“To me, all of these [Covid-19] policies that were implemented threatened the values of a liberal arts education,” Chakkalakal said. “It was about rules and regulations rather than freedom of thought. I think that those kinds of policies that he felt had to be implemented really interfered with achieving his vision of what a liberal arts education can be.”
Bowdoin was among the first colleges to shut down in March 2020 at the onset of the Covid-19 pandemic. During the 2020-2021 academic year, the College welcomed only first-year students to campus in the fall and only the remaining three grades the following spring. In the years since, Rose has charted a cautious path, mandating regular PCR testing and requiring masks in many indoor campus settings.
Associate Dean for Academic Administration Mike Ranen has worked closely with Rose as the Covid-19 Resource Coordinator over the last two years, helping to make informed decisions about student life in the midst of a pandemic.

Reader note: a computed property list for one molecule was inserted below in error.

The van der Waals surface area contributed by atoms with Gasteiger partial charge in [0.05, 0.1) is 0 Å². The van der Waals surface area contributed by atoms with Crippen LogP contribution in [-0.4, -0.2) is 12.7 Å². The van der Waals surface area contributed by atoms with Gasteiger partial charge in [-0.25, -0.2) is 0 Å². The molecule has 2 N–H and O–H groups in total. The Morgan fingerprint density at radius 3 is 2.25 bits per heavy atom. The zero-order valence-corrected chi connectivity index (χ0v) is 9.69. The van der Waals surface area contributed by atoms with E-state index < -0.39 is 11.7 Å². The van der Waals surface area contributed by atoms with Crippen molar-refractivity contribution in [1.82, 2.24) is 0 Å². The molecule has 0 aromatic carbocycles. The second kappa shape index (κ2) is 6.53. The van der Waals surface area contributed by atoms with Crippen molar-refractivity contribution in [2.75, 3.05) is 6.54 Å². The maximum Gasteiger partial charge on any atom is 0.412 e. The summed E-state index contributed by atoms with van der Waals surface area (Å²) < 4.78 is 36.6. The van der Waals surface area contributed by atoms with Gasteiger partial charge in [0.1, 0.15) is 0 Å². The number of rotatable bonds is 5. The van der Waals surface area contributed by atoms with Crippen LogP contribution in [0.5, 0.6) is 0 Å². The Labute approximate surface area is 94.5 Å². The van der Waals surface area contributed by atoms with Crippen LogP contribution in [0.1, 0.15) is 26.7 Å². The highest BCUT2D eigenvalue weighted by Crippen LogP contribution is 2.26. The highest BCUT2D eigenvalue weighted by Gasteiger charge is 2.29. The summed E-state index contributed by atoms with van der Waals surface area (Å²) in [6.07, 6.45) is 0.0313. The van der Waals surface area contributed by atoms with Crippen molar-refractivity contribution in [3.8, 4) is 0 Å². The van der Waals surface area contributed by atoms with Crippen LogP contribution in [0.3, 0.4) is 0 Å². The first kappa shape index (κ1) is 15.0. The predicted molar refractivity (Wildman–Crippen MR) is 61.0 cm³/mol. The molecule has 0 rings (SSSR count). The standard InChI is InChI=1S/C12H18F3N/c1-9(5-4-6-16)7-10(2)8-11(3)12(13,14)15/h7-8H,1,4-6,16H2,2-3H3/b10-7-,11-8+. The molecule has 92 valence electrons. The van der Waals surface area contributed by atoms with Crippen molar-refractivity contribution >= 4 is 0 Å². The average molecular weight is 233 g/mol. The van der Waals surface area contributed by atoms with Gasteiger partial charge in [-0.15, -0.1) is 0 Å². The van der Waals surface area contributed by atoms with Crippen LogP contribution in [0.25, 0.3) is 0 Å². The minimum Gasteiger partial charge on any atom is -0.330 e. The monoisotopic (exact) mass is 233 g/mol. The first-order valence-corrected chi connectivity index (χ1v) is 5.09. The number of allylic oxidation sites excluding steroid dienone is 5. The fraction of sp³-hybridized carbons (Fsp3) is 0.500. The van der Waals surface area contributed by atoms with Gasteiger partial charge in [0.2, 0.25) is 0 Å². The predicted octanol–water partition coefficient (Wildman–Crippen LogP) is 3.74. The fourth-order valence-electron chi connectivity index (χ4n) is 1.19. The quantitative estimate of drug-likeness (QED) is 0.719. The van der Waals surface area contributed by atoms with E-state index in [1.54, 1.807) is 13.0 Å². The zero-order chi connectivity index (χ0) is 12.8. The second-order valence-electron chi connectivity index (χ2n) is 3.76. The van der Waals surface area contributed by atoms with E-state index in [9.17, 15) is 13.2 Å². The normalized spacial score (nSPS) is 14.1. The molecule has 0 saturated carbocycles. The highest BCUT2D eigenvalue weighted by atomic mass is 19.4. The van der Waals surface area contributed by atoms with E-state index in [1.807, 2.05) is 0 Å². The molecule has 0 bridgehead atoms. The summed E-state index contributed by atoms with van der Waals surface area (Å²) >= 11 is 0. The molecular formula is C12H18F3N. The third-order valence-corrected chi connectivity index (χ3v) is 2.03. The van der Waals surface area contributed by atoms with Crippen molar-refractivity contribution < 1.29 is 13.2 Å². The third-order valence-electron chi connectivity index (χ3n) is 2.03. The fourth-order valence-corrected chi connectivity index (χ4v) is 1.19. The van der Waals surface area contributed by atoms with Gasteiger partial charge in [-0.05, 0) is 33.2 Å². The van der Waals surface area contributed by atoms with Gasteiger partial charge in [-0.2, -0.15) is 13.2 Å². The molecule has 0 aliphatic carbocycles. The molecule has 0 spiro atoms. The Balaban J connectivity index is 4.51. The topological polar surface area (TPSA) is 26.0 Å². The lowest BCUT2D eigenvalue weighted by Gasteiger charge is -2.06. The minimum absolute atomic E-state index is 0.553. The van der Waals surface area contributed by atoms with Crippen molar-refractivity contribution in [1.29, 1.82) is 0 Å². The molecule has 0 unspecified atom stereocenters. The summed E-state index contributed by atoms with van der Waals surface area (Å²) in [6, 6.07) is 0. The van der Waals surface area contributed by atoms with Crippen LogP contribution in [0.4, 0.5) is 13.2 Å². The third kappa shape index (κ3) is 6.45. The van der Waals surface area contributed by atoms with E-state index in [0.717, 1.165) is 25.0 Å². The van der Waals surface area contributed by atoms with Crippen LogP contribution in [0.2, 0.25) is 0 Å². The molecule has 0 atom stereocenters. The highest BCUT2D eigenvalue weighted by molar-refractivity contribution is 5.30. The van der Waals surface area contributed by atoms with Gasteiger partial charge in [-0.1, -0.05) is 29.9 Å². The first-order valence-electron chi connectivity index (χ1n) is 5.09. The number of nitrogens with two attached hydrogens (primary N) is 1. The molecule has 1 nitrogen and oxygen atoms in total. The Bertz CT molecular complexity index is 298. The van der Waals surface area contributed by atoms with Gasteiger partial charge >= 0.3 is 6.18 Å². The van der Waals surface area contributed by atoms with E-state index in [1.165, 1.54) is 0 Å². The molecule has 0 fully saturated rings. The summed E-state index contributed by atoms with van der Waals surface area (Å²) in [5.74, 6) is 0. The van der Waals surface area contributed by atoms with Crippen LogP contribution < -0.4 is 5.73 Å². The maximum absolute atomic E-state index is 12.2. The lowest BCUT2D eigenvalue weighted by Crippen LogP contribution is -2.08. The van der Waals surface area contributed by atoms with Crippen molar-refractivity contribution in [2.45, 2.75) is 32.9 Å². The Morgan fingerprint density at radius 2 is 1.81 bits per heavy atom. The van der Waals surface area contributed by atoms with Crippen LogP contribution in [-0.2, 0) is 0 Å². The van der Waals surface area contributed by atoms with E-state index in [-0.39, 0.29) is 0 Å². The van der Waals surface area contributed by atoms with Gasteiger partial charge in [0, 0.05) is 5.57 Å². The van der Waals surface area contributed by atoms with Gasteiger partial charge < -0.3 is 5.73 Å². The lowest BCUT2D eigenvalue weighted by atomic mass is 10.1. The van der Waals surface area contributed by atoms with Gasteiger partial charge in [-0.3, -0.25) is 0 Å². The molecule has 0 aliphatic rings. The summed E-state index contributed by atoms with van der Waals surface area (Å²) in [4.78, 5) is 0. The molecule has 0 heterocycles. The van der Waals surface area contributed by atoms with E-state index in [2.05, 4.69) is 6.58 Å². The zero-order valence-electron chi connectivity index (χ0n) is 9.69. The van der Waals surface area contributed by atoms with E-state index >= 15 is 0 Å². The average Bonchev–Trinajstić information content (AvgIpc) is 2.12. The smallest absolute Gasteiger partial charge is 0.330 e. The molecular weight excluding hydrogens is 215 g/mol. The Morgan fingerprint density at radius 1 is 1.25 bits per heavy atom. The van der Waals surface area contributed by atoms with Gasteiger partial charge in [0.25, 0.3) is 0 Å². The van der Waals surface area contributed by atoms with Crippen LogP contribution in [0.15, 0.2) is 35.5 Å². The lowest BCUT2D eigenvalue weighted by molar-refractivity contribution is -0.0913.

“I am so thankful for the leadership that [Rose] has given throughout my time at Bowdoin,” Ranen said. “Working closely with him and others, I’ve been able to see first-hand how [he] has put the health and well-being of the Bowdoin community front and center while also being humble enough to make changes to our policies as information on Covid-19 quickly evolves.”
Other staff members also commended Rose’s leadership while navigating the College through the pandemic.